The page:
Liz n J
Posted on 12/03/2005 by lizzybiz
This is my very first entry here although I have been admiring the site from afar for a long while.

I made this dessert. It's called Blueberry Boy Bait. It is an American recipe but was in an English recipe book. I didn't think to take a photo of the whole thing before we ate into it.
The bottom layer is like a baked custard with fresh breadcrumbs through it. The middle layer is a blueberry jam made from scratch and the top layer is meringue. I think it tasted even better when it was a couple of days old than when it was fresh.
(no subject) - Anonymous
lizzybiz 3rd-Dec-2005 12:27 am (UTC)
Thank you. It is absolutely addictive. I ate ALL the left overs in a two day period and don't regret any of it.
(no subject) - Anonymous
tuath 3rd-Dec-2005 01:42 am (UTC)
i agree!
lizzybiz Blueberry Boy Bait3rd-Dec-2005 03:09 am (UTC)
Here is the recipe that I took from Nigella Lawson's book, "How To Be A Domestic Goddess".

Blueberry Boy Bait
For the Base
150 grms fresh breadcrumbs; 40 grms butter plus more to grease the dish with; 575 mls full fat milk; 2 teaspoons castor sugar; zest of 1 lemon; 5 lge egg yolks (keep the whites)
1 1/2 litre oven proof glass dish, buttered.
To make breadcrums, simply process some white bread.
Preheat oven to 160C.
Heat the milk and butter in saucepan until hot but not boiling. Stir in the breadcrumbs, sugar and zest. Take off heat and let steep for 10 minutes. Beat egg yolks very thoroughly and pour into milk mixture. Mix and pour into glass dish. Bake for 20 mins until firm on top but still with a hint of a wobble underneath.
For the Filling:
325 grms blueberries (I think cherries would work too); 100grms castor sugar; 2 tablespoons plain flour; 2 tablespoons lemon juice.
Put all ingredients into a saucepan and stir to coat. Heat to a simmer and cook until you have a thick, jammy sauce, stirring every now and then. There should still be a lot of whole berries visible.
Take of heat and spread onto baked custard.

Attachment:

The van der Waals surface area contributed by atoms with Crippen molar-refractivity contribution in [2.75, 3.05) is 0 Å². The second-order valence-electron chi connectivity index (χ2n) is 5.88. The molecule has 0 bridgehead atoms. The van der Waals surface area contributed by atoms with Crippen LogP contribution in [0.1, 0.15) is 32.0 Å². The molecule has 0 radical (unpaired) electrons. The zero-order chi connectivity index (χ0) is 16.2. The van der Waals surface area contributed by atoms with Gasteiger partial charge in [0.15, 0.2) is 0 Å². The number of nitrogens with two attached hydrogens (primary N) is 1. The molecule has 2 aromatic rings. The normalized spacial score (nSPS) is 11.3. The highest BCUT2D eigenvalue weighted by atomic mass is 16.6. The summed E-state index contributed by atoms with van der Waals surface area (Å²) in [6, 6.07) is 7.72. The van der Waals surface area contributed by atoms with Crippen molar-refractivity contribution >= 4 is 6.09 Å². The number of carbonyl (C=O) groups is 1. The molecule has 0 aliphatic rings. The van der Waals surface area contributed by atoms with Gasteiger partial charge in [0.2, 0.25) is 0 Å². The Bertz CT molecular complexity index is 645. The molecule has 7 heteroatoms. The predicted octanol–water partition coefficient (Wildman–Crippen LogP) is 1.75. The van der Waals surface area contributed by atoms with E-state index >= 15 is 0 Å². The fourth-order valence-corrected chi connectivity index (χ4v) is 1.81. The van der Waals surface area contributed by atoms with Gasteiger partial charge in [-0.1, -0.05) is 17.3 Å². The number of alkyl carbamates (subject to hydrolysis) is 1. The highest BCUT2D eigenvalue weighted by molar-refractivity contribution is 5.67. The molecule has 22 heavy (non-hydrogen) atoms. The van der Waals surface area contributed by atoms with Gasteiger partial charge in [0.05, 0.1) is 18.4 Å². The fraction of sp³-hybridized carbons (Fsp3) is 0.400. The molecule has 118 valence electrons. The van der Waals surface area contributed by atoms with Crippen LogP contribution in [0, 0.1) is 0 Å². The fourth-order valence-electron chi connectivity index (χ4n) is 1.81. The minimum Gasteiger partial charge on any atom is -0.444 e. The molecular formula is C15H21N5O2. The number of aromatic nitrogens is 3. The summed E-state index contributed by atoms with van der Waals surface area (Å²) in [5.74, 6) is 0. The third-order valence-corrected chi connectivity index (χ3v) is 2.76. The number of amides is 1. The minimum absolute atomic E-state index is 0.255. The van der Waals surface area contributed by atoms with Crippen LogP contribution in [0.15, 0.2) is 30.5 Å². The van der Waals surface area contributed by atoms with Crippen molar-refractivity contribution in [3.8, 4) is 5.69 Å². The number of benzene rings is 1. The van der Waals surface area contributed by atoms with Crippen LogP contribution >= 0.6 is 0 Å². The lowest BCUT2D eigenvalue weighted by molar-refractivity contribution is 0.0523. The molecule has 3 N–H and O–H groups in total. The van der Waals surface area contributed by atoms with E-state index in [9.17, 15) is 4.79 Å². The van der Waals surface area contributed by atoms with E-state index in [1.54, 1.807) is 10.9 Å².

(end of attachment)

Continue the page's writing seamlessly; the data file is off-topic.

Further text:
For the Meringue:
5 egg whites; 125 grms castor sugar plus extra for sprinkling.
Whisk the eggwhites until stiff but not dry. Add half the sugar, a spoonful at a time, whisking as you do. Fold in remaining sugar with a metal spoon. Dollop the meringue over the blueberries making sure you seal the edges well so that no blueberry syrup seeps out. Make meringue peaks with the back of the spoon. Sprinkle with a little castor sugar and pop back into the oven for about 10 minutes until the meringue is golden.
Usually serves eight people but I can give it a fair run for its money on my own!!!
_papillion Re: Blueberry Boy Bait4th-Dec-2005 12:19 pm (UTC)
that book is great. i love it. and nigella.
lizzybiz Re: Blueberry Boy Bait4th-Dec-2005 01:22 pm (UTC)
Mmmmmmmm. Me too. A friend gave the book to me as a gift months ago and I have only just started using it. Everything I have made from it has turned out perfectly and is absolutely delicious. I love her writing style too. I feel like she is in the kitchen chatting to me.
hellspoette 3rd-Dec-2005 04:20 am (UTC)
Pretty! I want to eat it. Now. Do you think using 2% milk would harm the recipe much?
lizzybiz Milk3rd-Dec-2005 06:41 am (UTC)
I don't really think it would pose a problem 'cos it would be the eggyolks that do the binding I think. Good luck!
heelstrap 3rd-Dec-2005 04:33 am (UTC)
holy crap ! that looks incredible
lizzybiz 3rd-Dec-2005 06:42 am (UTC)
Thankyou so much.
blushingmad 3rd-Dec-2005 07:31 am (UTC)
It looks sooo soft and sweet and like it would melt in your mouth. Mmmmm!
lizzybiz 3rd-Dec-2005 08:08 am (UTC)
And that it does.
like_a_motorway 3rd-Dec-2005 08:35 am (UTC)
That looks so delicious, thanks for the recipe. Blueberries, mmmm...
alifeofsundays wow!3rd-Dec-2005 06:23 pm (UTC)
Looks fabulous!!
girlrocket 3rd-Dec-2005 07:36 pm (UTC)
my grandmother used to make that every independence day. so yummy!
lizzybiz 4th-Dec-2005 12:19 pm (UTC)
Really? Wow! I have read that the recipe was created by a Chicago teenager for the Pillsbury Recipe and Baking Contest in 1954. Someone named Christopher Kimball features it in his "The Yellow Farmhouse Cookbook" in the states apparently. That is where Nigella got it from. It's very intersting, knowing the history of things we bake and eat.
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